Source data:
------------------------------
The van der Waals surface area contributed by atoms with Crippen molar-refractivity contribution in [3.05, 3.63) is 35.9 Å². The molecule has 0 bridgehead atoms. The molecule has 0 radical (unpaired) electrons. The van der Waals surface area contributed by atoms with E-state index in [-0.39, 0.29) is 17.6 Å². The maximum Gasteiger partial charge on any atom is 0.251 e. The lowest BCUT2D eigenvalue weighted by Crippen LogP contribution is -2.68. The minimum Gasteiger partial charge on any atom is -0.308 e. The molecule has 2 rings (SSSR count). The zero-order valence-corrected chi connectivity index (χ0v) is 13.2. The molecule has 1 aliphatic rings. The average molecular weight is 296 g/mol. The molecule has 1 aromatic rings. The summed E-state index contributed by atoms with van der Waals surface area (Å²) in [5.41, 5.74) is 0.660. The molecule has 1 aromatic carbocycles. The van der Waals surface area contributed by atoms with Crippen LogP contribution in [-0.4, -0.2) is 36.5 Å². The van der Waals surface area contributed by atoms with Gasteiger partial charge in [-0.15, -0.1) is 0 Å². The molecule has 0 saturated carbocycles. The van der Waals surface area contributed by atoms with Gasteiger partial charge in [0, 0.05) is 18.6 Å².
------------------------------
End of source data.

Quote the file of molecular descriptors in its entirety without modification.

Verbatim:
The van der Waals surface area contributed by atoms with Crippen molar-refractivity contribution in [3.05, 3.63) is 35.9 Å². The molecule has 0 bridgehead atoms. The molecule has 0 radical (unpaired) electrons. The van der Waals surface area contributed by atoms with E-state index in [-0.39, 0.29) is 17.6 Å². The maximum Gasteiger partial charge on any atom is 0.251 e. The lowest BCUT2D eigenvalue weighted by Crippen LogP contribution is -2.68. The minimum Gasteiger partial charge on any atom is -0.308 e. The molecule has 2 rings (SSSR count). The zero-order valence-corrected chi connectivity index (χ0v) is 13.2. The molecule has 1 aliphatic rings. The average molecular weight is 296 g/mol. The molecule has 1 aromatic rings. The summed E-state index contributed by atoms with van der Waals surface area (Å²) in [5.41, 5.74) is 0.660. The molecule has 1 aromatic carbocycles. The van der Waals surface area contributed by atoms with Crippen LogP contribution in [-0.4, -0.2) is 36.5 Å². The van der Waals surface area contributed by atoms with Gasteiger partial charge in [-0.15, -0.1) is 0 Å². The molecule has 0 saturated carbocycles. The van der Waals surface area contributed by atoms with Gasteiger partial charge in [0, 0.05) is 18.6 Å².